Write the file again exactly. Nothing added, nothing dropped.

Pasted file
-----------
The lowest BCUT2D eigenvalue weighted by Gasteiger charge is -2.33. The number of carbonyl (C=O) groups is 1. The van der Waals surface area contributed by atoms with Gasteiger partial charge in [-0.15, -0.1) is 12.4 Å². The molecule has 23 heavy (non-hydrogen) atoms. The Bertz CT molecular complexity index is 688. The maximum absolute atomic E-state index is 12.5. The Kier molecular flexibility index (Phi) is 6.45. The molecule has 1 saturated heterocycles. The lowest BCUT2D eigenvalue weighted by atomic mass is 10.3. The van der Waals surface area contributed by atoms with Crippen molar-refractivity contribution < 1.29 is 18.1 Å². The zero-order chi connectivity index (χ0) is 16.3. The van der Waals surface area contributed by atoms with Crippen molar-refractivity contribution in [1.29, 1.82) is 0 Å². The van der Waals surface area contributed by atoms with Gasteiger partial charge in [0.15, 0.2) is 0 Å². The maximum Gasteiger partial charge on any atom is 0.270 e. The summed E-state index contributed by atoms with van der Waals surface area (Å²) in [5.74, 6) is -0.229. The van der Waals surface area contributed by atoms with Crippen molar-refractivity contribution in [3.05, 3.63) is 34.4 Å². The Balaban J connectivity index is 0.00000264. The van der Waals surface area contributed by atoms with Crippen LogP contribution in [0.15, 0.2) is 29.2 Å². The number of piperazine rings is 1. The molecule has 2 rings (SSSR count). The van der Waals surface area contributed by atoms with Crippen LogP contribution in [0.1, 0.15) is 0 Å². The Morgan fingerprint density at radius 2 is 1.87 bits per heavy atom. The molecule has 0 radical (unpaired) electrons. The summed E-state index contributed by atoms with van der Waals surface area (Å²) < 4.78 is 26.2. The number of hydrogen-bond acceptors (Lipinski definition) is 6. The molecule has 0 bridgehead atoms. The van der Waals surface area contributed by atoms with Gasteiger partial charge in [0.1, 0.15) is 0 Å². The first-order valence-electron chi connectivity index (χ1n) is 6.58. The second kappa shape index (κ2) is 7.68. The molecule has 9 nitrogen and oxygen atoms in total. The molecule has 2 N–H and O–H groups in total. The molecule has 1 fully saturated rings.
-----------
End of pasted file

The lowest BCUT2D eigenvalue weighted by Gasteiger charge is -2.33. The number of carbonyl (C=O) groups is 1. The van der Waals surface area contributed by atoms with Gasteiger partial charge in [-0.15, -0.1) is 12.4 Å². The molecule has 23 heavy (non-hydrogen) atoms. The Bertz CT molecular complexity index is 688. The maximum absolute atomic E-state index is 12.5. The Kier molecular flexibility index (Phi) is 6.45. The molecule has 1 saturated heterocycles. The lowest BCUT2D eigenvalue weighted by atomic mass is 10.3. The van der Waals surface area contributed by atoms with Crippen molar-refractivity contribution < 1.29 is 18.1 Å². The zero-order chi connectivity index (χ0) is 16.3. The van der Waals surface area contributed by atoms with Crippen molar-refractivity contribution in [1.29, 1.82) is 0 Å². The van der Waals surface area contributed by atoms with Gasteiger partial charge in [0.15, 0.2) is 0 Å². The maximum Gasteiger partial charge on any atom is 0.270 e. The summed E-state index contributed by atoms with van der Waals surface area (Å²) in [5.74, 6) is -0.229. The van der Waals surface area contributed by atoms with Crippen molar-refractivity contribution in [3.05, 3.63) is 34.4 Å². The Balaban J connectivity index is 0.00000264. The van der Waals surface area contributed by atoms with Crippen LogP contribution in [0.15, 0.2) is 29.2 Å². The number of piperazine rings is 1. The molecule has 2 rings (SSSR count). The van der Waals surface area contributed by atoms with Crippen LogP contribution in [0.1, 0.15) is 0 Å². The Morgan fingerprint density at radius 2 is 1.87 bits per heavy atom. The molecule has 0 radical (unpaired) electrons. The summed E-state index contributed by atoms with van der Waals surface area (Å²) < 4.78 is 26.2. The number of hydrogen-bond acceptors (Lipinski definition) is 6. The molecule has 0 bridgehead atoms. The van der Waals surface area contributed by atoms with Gasteiger partial charge in [0.1, 0.15) is 0 Å². The first-order valence-electron chi connectivity index (χ1n) is 6.58. The second kappa shape index (κ2) is 7.68. The molecule has 9 nitrogen and oxygen atoms in total. The molecule has 2 N–H and O–H groups in total. The molecule has 1 fully saturated rings.